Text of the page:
In 1856, during the crisis around the canton of Neuchâtel , the Neuchâtel trade , Furrer traveled as a negotiator to the governments of the southern German states in order to avert a military conflict with Prussia . In 1860 he opposed the plan of Jakob Stämpfli , Haute-Savoie militarily occupy ( Savoyerhandel ). Furrer increasingly complained of excessive workload and health problems. A kidney disease forced him to take several breaks, which meant that he increasingly lost influence in the Federal Council. In particular, he had arguments again and again with the daring Jakob Stämpfli. Furrer died at the age of 56 during a spa stay in Bad Ragaz .


Web links

Commons : Jonas Furrer  - Collection of images, videos and audio files

Individual evidence

  1. a b Roswitha Feusi Widmer: The Federal lexicon. P. 31.
  2. Joseph Jung : Life and Work . In: Alfred Escher 1819-1882. The start of modern Switzerland . tape 1 . NZZ Libro , Zurich 2006, ISBN 978-3-03823-236-0 , p. 103 .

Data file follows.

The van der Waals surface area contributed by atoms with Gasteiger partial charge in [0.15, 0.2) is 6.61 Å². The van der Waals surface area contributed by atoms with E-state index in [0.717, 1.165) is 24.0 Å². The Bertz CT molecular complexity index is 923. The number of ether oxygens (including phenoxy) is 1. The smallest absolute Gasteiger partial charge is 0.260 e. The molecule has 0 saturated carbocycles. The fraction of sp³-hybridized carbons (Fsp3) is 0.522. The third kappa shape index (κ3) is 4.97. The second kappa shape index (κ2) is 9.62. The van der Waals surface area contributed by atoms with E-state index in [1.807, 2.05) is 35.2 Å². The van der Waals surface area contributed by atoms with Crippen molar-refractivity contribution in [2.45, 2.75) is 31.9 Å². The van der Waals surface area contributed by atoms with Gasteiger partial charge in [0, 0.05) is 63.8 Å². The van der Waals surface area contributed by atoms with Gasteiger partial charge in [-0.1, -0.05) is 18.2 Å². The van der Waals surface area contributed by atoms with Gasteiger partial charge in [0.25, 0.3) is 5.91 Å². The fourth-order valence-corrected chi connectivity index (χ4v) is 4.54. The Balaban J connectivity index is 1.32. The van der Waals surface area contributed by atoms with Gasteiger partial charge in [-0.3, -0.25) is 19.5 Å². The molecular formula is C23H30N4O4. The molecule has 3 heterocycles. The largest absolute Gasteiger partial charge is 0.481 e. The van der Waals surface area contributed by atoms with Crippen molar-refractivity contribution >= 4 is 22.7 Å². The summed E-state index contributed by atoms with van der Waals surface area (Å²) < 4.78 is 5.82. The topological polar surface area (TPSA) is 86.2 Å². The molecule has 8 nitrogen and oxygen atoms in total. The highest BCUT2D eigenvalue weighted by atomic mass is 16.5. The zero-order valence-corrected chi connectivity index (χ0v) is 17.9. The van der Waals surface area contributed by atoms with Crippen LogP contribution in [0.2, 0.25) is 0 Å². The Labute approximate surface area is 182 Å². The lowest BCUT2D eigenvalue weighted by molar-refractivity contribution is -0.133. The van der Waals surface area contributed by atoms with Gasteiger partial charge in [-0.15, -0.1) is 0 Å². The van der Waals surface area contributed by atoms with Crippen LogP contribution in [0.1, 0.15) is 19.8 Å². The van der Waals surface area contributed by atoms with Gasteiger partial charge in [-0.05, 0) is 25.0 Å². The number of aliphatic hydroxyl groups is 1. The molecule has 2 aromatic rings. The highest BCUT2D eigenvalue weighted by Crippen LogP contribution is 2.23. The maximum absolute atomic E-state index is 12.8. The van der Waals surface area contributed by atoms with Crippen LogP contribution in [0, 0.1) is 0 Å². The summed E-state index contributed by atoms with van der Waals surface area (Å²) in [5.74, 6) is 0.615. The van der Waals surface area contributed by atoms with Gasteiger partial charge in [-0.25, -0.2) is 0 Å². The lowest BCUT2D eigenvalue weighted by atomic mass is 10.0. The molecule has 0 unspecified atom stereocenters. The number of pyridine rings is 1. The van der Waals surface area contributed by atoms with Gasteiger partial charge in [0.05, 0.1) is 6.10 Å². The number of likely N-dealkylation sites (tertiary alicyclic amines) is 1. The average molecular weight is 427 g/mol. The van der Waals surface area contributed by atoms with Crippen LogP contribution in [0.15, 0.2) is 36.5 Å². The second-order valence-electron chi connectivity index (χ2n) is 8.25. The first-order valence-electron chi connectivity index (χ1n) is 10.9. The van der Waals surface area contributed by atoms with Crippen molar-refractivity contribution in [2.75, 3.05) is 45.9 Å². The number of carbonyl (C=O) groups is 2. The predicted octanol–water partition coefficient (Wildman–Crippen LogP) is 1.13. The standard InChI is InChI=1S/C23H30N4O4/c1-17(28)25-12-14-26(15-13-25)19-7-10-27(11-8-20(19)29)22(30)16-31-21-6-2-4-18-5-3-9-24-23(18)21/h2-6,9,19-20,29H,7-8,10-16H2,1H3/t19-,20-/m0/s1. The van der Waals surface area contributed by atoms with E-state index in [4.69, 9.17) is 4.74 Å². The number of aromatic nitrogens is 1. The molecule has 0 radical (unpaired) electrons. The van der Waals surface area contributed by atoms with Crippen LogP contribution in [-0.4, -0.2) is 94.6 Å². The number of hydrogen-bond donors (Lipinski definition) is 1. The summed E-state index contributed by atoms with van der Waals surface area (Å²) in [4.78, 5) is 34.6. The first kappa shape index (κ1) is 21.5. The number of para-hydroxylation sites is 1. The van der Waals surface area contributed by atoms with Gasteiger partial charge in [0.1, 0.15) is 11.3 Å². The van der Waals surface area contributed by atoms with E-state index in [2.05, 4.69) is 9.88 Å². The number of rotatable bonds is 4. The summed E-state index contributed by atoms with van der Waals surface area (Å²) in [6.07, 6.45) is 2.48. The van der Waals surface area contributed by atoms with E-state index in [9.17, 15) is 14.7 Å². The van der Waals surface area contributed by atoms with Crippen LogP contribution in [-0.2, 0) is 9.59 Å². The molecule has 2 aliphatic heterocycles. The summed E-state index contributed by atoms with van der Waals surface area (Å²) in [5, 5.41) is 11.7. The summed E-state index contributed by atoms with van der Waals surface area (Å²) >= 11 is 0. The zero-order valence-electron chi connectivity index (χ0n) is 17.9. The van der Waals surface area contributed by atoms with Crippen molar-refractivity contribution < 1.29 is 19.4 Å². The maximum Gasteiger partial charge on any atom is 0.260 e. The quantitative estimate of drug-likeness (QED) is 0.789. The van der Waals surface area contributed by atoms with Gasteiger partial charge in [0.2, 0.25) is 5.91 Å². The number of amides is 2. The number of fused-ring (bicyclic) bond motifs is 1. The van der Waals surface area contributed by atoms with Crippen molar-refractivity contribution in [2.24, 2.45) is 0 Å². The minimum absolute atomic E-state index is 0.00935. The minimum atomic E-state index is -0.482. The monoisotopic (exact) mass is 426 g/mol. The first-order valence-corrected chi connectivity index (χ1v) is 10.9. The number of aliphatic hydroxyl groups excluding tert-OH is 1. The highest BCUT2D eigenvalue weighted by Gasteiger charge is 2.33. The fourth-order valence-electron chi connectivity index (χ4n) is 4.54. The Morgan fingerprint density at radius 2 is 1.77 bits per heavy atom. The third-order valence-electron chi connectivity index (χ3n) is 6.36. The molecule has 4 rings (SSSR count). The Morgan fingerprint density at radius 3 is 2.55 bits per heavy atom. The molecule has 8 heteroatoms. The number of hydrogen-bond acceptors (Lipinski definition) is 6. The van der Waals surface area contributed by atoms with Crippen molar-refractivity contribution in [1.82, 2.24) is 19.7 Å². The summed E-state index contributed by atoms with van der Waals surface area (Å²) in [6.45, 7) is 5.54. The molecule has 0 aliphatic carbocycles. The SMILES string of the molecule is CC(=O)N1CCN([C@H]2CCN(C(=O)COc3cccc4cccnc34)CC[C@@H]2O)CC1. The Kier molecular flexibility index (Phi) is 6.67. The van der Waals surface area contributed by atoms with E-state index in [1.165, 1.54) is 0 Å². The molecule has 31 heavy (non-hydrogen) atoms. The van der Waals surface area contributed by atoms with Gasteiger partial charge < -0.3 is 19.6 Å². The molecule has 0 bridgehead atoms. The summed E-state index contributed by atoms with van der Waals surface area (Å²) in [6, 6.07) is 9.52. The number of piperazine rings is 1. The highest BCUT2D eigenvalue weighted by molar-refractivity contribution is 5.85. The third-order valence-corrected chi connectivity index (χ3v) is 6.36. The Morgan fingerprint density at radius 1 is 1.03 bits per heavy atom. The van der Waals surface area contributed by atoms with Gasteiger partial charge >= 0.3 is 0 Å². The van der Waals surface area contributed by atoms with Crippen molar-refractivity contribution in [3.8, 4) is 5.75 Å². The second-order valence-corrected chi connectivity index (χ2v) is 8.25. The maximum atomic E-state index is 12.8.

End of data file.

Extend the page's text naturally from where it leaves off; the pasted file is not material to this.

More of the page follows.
3. Eugen Lennhoff, Oskar Posner, Dieter A. Binder: Internationales Freemaurerlexikon . (Revised and expanded new edition of the 1932 edition). Herbig, Munich 2001, ISBN 3-7766-2161-3 .
  4. a b Roswitha Feusi Widmer: The Federal lexicon. Pp. 31-32.
  5. Christian Koller: 150 years ago: The democratic movement plows the canton of Zurich. Swiss Social Archives , February 24, 2019, accessed on March 22, 2019 .
  6. Roswitha Feusi Widmer: The Federal lexicon. P. 32.
  7. Roswitha Feusi Widmer: The Federal lexicon. Pp. 32-33.
  8. a b Roswitha Feusi Widmer: The Federal lexicon. P. 34.
  9. K. Frei-Kundert: Johann Jakob Oechslin, Terrakottamdedaillon. Retrieved September 10, 2019 .
  10. Roswitha Feusi Widmer: The Federal lexicon. Pp. 34-35.
  11. Roswitha Feusi Widmer: The Federal lexicon. P. 35.
predecessor Office successor
- Member of the Swiss Federal Council
Jakob Dubs
Johann Heinrich Mousson Mayor of Zurich
Alfred Escher